Best for: A cozy, inviting Saturday night out with friends or the other half; and Chia pets.
Great: Waiters; temple; posh prawn crackers.
“They're prawn crackers, only more prawny,” says my plus one for the evening at Patara Thai restaurant on Greek Street in Soho.
“Expensive prawn crackers,” I respond.
“Ah, yes, that's it,” he says.
We've been sat at Patara for ten minutes at a cosy corner table from which we can view the hubbub without being interrupted by passing waiters and guests squeezing in behind or beside us. The prawn crackers arrived almost immediately; perfect for my hungry belly which has been starved most of the day in anticipation of a hoard of Thai food, one of my favourite cuisines.
?The crackers are, most certainly, posher than your standard cracker. They're crunchier, weightier and, well, more “prawny.”
But, then again, we are in a “fine” Thai dining establishment, according to the sign I noticed above the door. In the past, my Thai restaurant experiences have usually been in brightly lit, buzzy places with cheap, tasty street-food offerings served quickly, and with a beer. This is definitely a step up from that notion but it's far from the “fine” dining one might find in Mayfair or Knightsbridge. A point, I would stress, that is not to the restaurant's detriment in the least.
Patara, instead, manages a more upscale atmosphere without the least bit of pretension that “fine” dining restaurants often exude. It is warm, with dark brown leather booths along the teak coloured walls and inky wooden floors. Purple orchids offer a colourful accent, while a large beautifully lit, intricate temple dominates the middle portion of the upper floor. Small green pots (reminding me of the “Chia pet” which dominated my childhood TV channels) surround the temple, acting as mini hedges; these are removable and appear on each table as a centrepiece before guests are seated. It's satisfyingly saccharine.
What's even more heartening is the fact the restaurant is filled with glowing, smiling people; almost as if there isn't a gloomy recession happening outside in the gloomy January. This shift seems to happen as soon as people enter the doors. Despite a long queue on this, a Saturday night, there are no frowns. Either they're spiking the air supply with happy gas or there really is a feel-good atmosphere inside Patara.
Our waiters add to this. They are subtle but always beaming. Every question is answered carefully and with eagerness. But they're never hovering, never pushing to fill up our wine glasses and get us onto a second bottle. Instead, they appear almost silently while we – too engrossed in the food that has arrived at our table – barely notice their presence.
Our starters of salad rolls with crab, duck and shrimp, and poached king scallops appear garnished to the highest degree: delicate cucumber flowers and artfully arranged vegetable peelings show the care put into making each dish. Both starters are plump and rich; the scallops some of the biggest I've seen on a starter course.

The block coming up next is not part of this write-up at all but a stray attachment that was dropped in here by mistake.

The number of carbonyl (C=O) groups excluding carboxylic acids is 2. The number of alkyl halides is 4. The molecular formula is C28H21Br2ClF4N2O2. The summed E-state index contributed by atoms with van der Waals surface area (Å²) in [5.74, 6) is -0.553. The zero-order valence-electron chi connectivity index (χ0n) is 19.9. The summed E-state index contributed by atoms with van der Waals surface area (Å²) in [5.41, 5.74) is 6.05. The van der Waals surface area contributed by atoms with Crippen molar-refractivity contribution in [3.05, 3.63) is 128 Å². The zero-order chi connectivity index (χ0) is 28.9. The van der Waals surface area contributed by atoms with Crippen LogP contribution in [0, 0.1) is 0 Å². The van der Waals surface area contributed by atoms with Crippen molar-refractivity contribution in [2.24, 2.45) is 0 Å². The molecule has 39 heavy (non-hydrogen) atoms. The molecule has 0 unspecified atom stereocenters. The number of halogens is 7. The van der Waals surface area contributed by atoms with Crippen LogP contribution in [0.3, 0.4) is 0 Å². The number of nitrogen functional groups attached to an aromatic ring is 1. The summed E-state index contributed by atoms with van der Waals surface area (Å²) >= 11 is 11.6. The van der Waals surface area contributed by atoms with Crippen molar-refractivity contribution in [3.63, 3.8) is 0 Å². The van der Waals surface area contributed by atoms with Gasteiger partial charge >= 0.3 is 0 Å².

Yet, it's the mains that really turn our heads. I opt for the “moo pah pad kati sod”; not, as it might sound, an elongated insult, but a course of wild boar steak in a coconut red curry sauce. My other half goes for “gae yang, somtam”; a rack of lamb with rice rolls and spicy salad. We share the baby aubergines and each order rice; an overestimation on how hungry we would be. The boar – although, unfortunately overcooked – is redeemed by the incredibly succulent sauce it bathes in; it's so good, I would actually bathe in it. The lamb, meanwhile, is so tender and rare that it melts on the tongue. It's the best I've had in months.
By the time the ninja-quiet waiter appears to whisk our dishes away, I'm lost to the world by way of full-belly heaven and find myself only able to stare unblinking at the flickering candles near the temple, watching the surrounding smiling people with contentment.
Patara has made our Saturday highly satisfying. As I move my overly heavy self off the cushy booth to face that gloomy January weather whirling outside, I begin to ponder the idea of “fine dining” once more. While Patara might boast “Fine Thai Dining” on its door, it is only so in the quality of the food it serves and the people it employs. Which, for me, is just about right.
Customer Reviews for Patara
Average (based on 1 votes): 1 Atmosphere: Value: Quality:
The following customer reviews are not endorsed by Fluid London and are simply those of users who wish to publish their independent experiences of Patara.
“This place is all about presentation. The decor, the food, even the way that the staff are decked out, it's all meticulously measured and crafted. A delightful little hang out in the middle of Soho. The beef is outstanding. And if they're in season, try the soda-fried oysters: delicious and surprisingly light.”
Atmosphere: Value: Quality:
The Restaurant Hunter, London (6 years 8 months ago)
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- Cuisine Type: Thai
- Group: Patara
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